Ed Miliband – he of the energy price freeze and the ‘use it or lose it’ approach to development land – claims to be bringing socialism back. The removal of Stephen Twigg and Liam Byrne from the shadow cabinet and the shuffling of Jim Murphy to International Development was interpreted by some a cull of the Blairites. Some on the left hoped that this was a further indication that Labour aimed to produce a policy platform that was less Tory-lite and more identifiably social democratic. There were those who hoped control of their party may have been wrestled out of the hands of the Tory B team. But I don’t think anyone sensibly thought the party was going to travel as far as genuine socialism.
Today must therefore present a bitter prospect for those hoping for a bright new dawn.
Jim Murphy has been out and about in the media explaining that the Labour party is a centrist party. But then we might expect him to say that. I’m not sure he quite said “anchored in the centre ground of British politics” but he might as well have done.
Perhaps more importantly, Twigg and Byrne’s replacements – Tristram Hunt and Rachel Reeves – have been making their first forays into the media in their new roles. And the message they are bringing is that Labour’s not for turning. The Twigg-Byrne agenda is largely in evidence. It may very well be that Hunt and Reeves are able to do a better job of putting the message across. But the message isn’t changing. Indeed, in her piece at the Guardian Reeves suggests that Labour are going to be tougher on benefit recipients and the benefit bill than the Tories. She states that:
“Nobody should be under any illusions that they are going to be able to live a life on benefits under a Labour government,” she said. “If you can work you should be working, and under our compulsory jobs guarantee if you refuse that job you forgo your benefits, and that is really important.”
She added: “It is not an either/or question. We would be tougher [than the Conservatives]. If they don’t take it [the offer of a job] they will forfeit their benefit. But there will also be the opportunities there under a Labour government … We … will not allow people to linger on benefits …”
So the focus upon the mythical army of scroungers will continue.
Labour might respond by saying that they are not claiming there are a lot of people in this category, just that those that are will be treated punitively.
But if there aren’t a lot of them why is the focus on them? It is no better than Theresa May focusing on health tourism, which is a miniscule problem in practice, as a pretext for sustaining a discourse that vilifies foreigners in general.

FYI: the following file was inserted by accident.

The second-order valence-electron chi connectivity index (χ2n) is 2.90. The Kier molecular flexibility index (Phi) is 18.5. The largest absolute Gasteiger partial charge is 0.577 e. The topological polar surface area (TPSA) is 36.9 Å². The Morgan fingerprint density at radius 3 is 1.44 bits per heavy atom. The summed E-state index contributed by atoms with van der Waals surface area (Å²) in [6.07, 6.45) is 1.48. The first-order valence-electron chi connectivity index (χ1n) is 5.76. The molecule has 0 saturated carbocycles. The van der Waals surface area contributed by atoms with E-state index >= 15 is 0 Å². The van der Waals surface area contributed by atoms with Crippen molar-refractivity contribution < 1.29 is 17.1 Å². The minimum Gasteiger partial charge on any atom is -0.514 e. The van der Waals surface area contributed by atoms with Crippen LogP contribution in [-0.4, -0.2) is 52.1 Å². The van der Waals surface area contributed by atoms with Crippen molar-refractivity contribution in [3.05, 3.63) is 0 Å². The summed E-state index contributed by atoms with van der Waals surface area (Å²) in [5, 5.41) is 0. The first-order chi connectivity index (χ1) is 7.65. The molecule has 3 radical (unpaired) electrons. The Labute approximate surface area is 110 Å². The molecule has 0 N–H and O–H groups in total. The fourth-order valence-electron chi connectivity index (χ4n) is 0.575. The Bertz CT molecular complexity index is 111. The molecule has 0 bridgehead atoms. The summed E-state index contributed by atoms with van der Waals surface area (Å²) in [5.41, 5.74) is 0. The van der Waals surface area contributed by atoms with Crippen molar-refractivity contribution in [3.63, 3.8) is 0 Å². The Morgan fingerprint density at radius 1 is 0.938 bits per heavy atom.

As George Eaton points out at the Staggers, this presents us with the dawning realisation that Labour’s anti-social security rhetoric was not evidence that Ed Miliband was being held hostage by evil and uncaring centre-right Blairites. It is indicative of an agenda that he is fully signed up to. But the reshuffle removes the Blairite shield. He is going to have to defend the position for himself.
For those who were hoping for a more humane and enlightened approach this is going to come as a crushing disappointment. Those who were looking for Labour to combat the Tories’ stigmatisation of the disadvantaged and disabled with an inclusive narrative of rights, dignity, and compassion are going to have to face the fact that it isn’t what is on offer.
The Labour platform represents largely the same agenda as that pursued by the Conservatives in the Coalition. It may, though, be accompanied by a look of faux compassion, rather than a look of sadistic glee. A differentiator might be Labour’s jobs guarantee, but we are yet to see what that looks like and how different it looks in practice from mandatory workfare.
Labour are no doubt continuing in their attempt to capture the mythical centre and the fickle swing voter. This inevitably leads to the politics of mimicry and minimal differentiation. The important question is at what cost in terms of the disillusionment and disengagement of those who seek a genuine alternative to the ugly politics of division offered by the Tories. For some this reassertion of existing policy directions will no doubt seem like the last straw. From my Twitter feed this morning there would appear to be plenty of people in this latter camp. So this tactic may turn out to misfire badly.
I was struck by a couple of tweets by @kerihw
The Tories and Labour can save loads on manifesto printing costs by having the same one done in different colours. Prontaprint can do this.
— Keri (@kerihw) October 13, 2013
Finding all the political parties in your democracy unmanageable? Hard to keep track of? Why not combine them into one easy monthly party.
— Keri (@kerihw) October 13, 2013
The tweets are humorous, of course. (And if you don’t follow @kerihw then you really should.) But they encapsulate very well the bland uniformity of our current political landscape. No wonder UKIP are doing well. Almost no one has any idea what they actually stand for apart from a pathological hatred of Europe, but they aren’t like the other parties full of identikit professional politicians.
Image: Policy Exchange via flickr.com under Creative Commons